For sheer, gut-wrenching highs and lows, even the worlds tallest, fastest, most technologically advanced fly-by-wire roller coaster cant compare with the last 10 years of highs and lows at Microsoft.
Whether youre a shareholder, an employee, a customer or a competitor, youve experienced the thrill of victory and the agony of BSODs.
In the year and a half leading up to the debut of Windows 95, I wrote more than 100,000 words about the upcoming operating system, mostly for the late, lamented PC Computing.
I was at the launch party on Aug. 24, 1995, and Ive been covering succeeding versions of Windows (and the controversies surrounding them) continuously since then. Its been quite a ride.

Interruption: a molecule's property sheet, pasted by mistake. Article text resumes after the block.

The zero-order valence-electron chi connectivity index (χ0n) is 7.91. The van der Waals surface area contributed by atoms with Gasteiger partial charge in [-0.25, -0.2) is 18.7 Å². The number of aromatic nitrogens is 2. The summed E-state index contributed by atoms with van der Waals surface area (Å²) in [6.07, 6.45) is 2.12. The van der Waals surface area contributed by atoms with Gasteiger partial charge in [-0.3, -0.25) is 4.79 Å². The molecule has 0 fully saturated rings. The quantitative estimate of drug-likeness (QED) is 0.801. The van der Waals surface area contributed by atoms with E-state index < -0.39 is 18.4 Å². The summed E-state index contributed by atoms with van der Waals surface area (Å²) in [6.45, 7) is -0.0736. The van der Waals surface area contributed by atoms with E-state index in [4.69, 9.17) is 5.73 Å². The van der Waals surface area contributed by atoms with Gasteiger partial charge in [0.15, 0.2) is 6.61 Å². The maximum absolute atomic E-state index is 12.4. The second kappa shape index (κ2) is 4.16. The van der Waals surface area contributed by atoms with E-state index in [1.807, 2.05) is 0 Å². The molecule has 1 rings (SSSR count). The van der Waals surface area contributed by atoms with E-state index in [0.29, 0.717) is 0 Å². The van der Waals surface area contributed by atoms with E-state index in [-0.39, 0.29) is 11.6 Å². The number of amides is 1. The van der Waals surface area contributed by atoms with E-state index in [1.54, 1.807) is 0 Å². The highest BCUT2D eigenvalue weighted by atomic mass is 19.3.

Aug. 24 kicks off an unprecedented celebration of Windows 95. Crowds line up at computer stores at midnight to buy copies of the software, and a million copies are sold in the first four days.
Jay Leno hosts the extravagant launch party under picture-perfect Redmond summer skies. Microsoft buys the rights to the Rolling Stones "Start Me Up" as its theme song. Its a high of giddy, dance-on-the-tables proportions.
In fact, maybe the hype is a little too much. Microsoft Vice President Brad Silverberg, whos in charge of the development effort, has to damp down expectations repeatedly, saying "Its only software. It doesnt cure cancer."